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When a cloud of hydrogen collapses to form a star, the particles gain energy; potential energy is converted into heat. This eventually causes the star to ignite; the thermal energy becomes high enough to allow fusion to take place.

Eventually the nuclear fuel of this star is all consumed and it collapses again. Part of it would blow away in a supernova if it was big enough, but some part may remain to form a neutron star of perhaps a black hole.

My question is concerned with this final collapse. Surely, the material must again heat up. One can even imagine that the heat must become quite extreme. Moreover, even if it collapses to form a black hole, the matter would be a ball of almost pure neutrons. So one can imagine that the Fermi energy of this ball must be extremely high. To make things more interesting, this ball is being compressed into a smaller volume. This should also increase the Fermi energy. Is it possible that the Fermi-energy in this final state of collapse (before the event horizon forms) could be so high (perhaps above the QCD scale or even the electro-weak scale) that it could actually allow some interesting physics to take place?

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Yes of course! That is what motivates much of the study of neutron stars.

Tackling your first point, yes the interior temperatures of recently collapsed neutron stars are very high - perhaps $10^{11}$ K, but cool rapidly (in seconds) through the emission of thermal neutrinos to "cold" configurations where the Fermi energies are much greater than $kT$. There is plenty of theoretical interest in how matter behaves in these circumstances and how the neutrinos interact with other matter, since it controls the physics of supernovae.

The physics of neutron stars is reasonably well understood up to the nuclear saturation density at $3\times 10^{17}$ kg/m$^3$, but a typical neutron star probably has a density several times to an order of magnitude larger than this. The higher Fermi energies at these increased densities could well lead to exotic possibilities such as the creation of massive hadrons like hyperons or to the production of pions or kaons which then form a boson condensate. Alternatively, quarks may attain asymptotic freedom at high densities leading to a quark-gluon plasma or neutron stars that are entirely made of (strange) quark matter. Another alternative is that neutrons form some sort of solid core, held in a lattice by the strong nuclear force.

I suppose what you are really asking is when a neutron star exceeds the Tolman-Oppenheimer-Volkhoff limit and collapses, does the density increase even more to the extent that even more exotic (non-equilibrium) physics becomes possible? One thing to note here is that the radius of neutron star when it collapses is probably only a factor $\sim 1.5$ larger than its Schwarzschild radius, so the average density is only going to increase by a factor of a few before it departs the practically observable universe (I am not going to speculate on what cannot be observed). Given the current uncertainties in the behaviour of matter beyond the nuclear saturation density, I suspect that all the candidate physics considered for neutron cores is also relevant for collapsing neutron stars.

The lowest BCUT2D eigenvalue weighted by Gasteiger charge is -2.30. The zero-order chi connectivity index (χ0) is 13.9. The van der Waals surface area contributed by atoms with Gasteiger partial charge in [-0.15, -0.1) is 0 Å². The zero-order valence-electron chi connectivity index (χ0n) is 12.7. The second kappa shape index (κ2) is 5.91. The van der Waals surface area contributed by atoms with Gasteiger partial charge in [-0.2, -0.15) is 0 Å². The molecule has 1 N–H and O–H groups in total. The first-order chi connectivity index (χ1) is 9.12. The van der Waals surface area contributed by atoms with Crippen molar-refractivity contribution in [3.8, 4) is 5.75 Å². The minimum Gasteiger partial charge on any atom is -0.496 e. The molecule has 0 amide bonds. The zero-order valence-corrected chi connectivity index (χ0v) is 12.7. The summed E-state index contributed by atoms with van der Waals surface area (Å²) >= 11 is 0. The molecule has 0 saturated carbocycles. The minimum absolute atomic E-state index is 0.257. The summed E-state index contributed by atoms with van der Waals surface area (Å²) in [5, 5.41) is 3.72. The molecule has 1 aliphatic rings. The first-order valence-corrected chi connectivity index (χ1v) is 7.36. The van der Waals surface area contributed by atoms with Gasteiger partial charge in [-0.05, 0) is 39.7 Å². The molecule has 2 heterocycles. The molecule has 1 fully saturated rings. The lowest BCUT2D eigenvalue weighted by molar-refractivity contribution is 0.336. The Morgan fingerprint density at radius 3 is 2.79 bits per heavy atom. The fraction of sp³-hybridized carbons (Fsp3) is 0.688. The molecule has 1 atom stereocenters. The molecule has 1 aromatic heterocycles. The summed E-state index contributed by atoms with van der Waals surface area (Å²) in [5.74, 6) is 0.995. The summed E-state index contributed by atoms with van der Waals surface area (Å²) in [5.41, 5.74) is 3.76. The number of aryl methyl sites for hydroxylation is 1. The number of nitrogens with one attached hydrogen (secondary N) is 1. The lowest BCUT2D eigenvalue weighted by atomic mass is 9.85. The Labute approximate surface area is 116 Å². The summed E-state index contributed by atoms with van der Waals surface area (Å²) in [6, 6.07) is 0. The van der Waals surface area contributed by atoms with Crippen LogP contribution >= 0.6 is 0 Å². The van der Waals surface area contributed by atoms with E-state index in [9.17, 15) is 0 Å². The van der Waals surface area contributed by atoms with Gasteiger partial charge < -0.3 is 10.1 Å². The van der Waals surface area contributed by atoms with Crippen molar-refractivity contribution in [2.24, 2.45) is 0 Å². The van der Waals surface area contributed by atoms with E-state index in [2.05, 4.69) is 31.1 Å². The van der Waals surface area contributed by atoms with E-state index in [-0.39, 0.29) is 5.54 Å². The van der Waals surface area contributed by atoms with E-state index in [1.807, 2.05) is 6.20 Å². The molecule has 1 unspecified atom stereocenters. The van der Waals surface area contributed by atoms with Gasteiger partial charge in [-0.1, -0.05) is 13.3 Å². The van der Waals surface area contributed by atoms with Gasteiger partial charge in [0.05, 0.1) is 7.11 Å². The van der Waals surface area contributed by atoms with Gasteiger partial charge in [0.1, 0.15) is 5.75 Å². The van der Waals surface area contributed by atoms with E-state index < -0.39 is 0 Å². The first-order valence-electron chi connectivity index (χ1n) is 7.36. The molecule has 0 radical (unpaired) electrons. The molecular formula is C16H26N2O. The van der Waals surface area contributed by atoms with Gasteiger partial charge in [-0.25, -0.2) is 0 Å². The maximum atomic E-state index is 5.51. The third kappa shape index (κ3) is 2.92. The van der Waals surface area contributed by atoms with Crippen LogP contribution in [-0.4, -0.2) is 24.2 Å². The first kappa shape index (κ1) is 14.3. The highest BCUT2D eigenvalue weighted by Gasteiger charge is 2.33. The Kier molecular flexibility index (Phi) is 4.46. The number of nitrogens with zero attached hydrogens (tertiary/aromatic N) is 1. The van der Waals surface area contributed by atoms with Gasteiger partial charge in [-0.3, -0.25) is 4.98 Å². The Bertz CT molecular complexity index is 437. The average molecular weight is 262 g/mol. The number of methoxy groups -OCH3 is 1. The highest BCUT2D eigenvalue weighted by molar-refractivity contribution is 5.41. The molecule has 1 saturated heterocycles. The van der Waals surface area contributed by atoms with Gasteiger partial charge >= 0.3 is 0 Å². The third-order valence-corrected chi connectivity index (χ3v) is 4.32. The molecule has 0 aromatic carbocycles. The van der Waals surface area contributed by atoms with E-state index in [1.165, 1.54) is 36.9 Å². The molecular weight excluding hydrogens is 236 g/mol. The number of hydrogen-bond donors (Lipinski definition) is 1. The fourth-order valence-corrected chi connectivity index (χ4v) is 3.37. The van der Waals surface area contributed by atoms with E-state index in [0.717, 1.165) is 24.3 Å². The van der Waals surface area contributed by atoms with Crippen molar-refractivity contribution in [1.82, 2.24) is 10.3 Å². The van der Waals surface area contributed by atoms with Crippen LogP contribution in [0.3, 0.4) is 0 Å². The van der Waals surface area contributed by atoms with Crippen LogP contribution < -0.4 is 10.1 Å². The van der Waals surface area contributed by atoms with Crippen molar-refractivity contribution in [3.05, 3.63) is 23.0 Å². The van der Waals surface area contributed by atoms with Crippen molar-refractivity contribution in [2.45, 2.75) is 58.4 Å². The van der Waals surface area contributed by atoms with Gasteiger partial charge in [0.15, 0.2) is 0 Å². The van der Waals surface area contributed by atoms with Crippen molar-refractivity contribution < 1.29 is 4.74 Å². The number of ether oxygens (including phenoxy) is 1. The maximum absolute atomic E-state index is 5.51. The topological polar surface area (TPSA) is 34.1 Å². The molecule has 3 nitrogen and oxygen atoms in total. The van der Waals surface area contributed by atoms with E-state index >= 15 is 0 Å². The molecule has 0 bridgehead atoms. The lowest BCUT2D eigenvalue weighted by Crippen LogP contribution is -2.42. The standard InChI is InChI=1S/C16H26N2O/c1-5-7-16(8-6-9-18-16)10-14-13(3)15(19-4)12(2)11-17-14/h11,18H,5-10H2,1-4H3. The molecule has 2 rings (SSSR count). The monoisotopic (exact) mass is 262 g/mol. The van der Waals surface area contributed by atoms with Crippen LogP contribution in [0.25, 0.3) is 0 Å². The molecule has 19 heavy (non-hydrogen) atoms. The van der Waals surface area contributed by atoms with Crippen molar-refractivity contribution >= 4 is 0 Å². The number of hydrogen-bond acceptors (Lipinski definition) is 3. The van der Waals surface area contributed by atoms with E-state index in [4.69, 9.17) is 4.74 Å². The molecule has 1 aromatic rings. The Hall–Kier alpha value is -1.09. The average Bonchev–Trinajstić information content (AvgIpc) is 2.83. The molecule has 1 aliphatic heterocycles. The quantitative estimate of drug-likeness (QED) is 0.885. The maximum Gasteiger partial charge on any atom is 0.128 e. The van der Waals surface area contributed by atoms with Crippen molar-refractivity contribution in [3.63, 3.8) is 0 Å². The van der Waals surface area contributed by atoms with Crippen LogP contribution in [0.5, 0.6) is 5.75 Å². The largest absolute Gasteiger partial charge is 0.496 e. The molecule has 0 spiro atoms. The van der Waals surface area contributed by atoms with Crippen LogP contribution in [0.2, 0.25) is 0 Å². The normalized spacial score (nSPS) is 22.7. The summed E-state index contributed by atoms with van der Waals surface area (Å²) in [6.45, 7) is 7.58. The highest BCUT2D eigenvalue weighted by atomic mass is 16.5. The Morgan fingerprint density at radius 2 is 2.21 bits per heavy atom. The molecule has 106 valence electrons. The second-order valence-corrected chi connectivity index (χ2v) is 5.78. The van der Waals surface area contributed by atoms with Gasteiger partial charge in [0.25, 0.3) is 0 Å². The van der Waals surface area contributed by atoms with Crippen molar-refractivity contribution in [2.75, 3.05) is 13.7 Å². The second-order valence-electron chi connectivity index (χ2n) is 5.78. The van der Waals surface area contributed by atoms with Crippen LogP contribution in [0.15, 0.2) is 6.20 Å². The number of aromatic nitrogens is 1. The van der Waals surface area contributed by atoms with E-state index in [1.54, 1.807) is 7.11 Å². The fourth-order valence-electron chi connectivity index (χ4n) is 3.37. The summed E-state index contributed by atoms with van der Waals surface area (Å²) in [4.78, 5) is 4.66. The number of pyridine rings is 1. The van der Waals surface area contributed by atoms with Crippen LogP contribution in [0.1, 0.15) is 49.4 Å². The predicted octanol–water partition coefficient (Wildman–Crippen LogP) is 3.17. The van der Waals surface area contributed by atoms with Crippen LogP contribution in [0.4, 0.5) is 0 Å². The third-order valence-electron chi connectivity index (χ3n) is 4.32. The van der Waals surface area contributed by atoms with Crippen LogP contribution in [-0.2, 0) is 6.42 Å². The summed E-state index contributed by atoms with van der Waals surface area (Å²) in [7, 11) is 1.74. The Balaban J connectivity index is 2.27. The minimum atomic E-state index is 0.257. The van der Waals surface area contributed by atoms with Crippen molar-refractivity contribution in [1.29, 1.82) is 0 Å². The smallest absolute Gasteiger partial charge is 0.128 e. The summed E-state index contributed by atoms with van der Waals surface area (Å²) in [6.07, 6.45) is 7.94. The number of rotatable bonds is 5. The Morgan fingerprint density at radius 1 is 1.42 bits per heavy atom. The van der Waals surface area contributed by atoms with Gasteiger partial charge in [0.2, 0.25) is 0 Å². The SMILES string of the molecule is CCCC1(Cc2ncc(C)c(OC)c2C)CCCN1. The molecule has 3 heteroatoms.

EDIT: Thus to answer your edit: At the highest densities inside neutron stars and at the highest densities achieved by material collapsing to a black hole (perhaps a few $10^{18}$ kg/m$^3$, the Fermi (kinetic) energy of the neutrons becomes large enough (a few hundred MeV $\sim$ the QCD scale) (or equivalently, the separation between neutrons becomes small enough $<10^{-15}$ m) that quarks may attain asymptotic freedom and quark matter is formed. The Fermi energies never get anywhere near the electroweak scale of 246 GeV.

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  • $\begingroup$ Interesting. Didn't know that the size of a neutron star is so close to its Schwarzschild radius. Is this always the case? How does the size of the neutron star depends on its mass? I'd expect something like: mass ~ radius$^3$. $\endgroup$ – flippiefanus Nov 22 '16 at 4:29
  • $\begingroup$ If it takes seconds for the super dense matter to cool down then that gives plenty of time for exotic physics to take place, since these reactions usually take orders of magnitude smaller amounts of time to take place. $\endgroup$ – flippiefanus Nov 22 '16 at 4:34
  • $\begingroup$ @flippiefanus Temperatures of $10^{11}$K correspond to thermal energies of only 10 MeV, so not exotic Physics in the sense you are thinking of perhaps. Neutron star radii are almost independent of mass for the favoured equations of state, with radii of 10 km compared with Schwarzschild radii of >6km for a NS beyond the TOV limit. $\endgroup$ – Rob Jeffries Nov 22 '16 at 7:46

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